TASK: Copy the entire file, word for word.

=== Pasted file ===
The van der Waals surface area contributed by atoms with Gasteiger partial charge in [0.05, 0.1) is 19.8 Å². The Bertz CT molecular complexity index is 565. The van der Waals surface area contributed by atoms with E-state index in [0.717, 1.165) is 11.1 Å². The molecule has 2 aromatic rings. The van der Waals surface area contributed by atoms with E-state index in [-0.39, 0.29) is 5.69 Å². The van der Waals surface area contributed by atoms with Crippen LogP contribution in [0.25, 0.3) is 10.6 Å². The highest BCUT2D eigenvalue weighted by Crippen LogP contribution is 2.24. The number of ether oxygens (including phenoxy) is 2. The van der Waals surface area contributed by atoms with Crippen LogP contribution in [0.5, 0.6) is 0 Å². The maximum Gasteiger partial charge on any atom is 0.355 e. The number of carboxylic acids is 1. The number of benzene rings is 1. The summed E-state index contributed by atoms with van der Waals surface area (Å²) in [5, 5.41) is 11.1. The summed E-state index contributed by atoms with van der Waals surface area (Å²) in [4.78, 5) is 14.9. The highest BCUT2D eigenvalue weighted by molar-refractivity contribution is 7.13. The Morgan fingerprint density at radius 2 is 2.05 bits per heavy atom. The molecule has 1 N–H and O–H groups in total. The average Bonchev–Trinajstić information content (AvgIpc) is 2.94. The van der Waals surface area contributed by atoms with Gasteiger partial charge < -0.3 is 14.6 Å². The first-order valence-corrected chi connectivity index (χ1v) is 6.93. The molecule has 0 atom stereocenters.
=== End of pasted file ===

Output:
The van der Waals surface area contributed by atoms with Gasteiger partial charge in [0.05, 0.1) is 19.8 Å². The Bertz CT molecular complexity index is 565. The van der Waals surface area contributed by atoms with E-state index in [0.717, 1.165) is 11.1 Å². The molecule has 2 aromatic rings. The van der Waals surface area contributed by atoms with E-state index in [-0.39, 0.29) is 5.69 Å². The van der Waals surface area contributed by atoms with Crippen LogP contribution in [0.25, 0.3) is 10.6 Å². The highest BCUT2D eigenvalue weighted by Crippen LogP contribution is 2.24. The number of ether oxygens (including phenoxy) is 2. The van der Waals surface area contributed by atoms with Crippen LogP contribution in [0.5, 0.6) is 0 Å². The maximum Gasteiger partial charge on any atom is 0.355 e. The number of carboxylic acids is 1. The number of benzene rings is 1. The summed E-state index contributed by atoms with van der Waals surface area (Å²) in [5, 5.41) is 11.1. The summed E-state index contributed by atoms with van der Waals surface area (Å²) in [4.78, 5) is 14.9. The highest BCUT2D eigenvalue weighted by molar-refractivity contribution is 7.13. The Morgan fingerprint density at radius 2 is 2.05 bits per heavy atom. The molecule has 1 N–H and O–H groups in total. The average Bonchev–Trinajstić information content (AvgIpc) is 2.94. The van der Waals surface area contributed by atoms with Gasteiger partial charge < -0.3 is 14.6 Å². The first-order valence-corrected chi connectivity index (χ1v) is 6.93. The molecule has 0 atom stereocenters.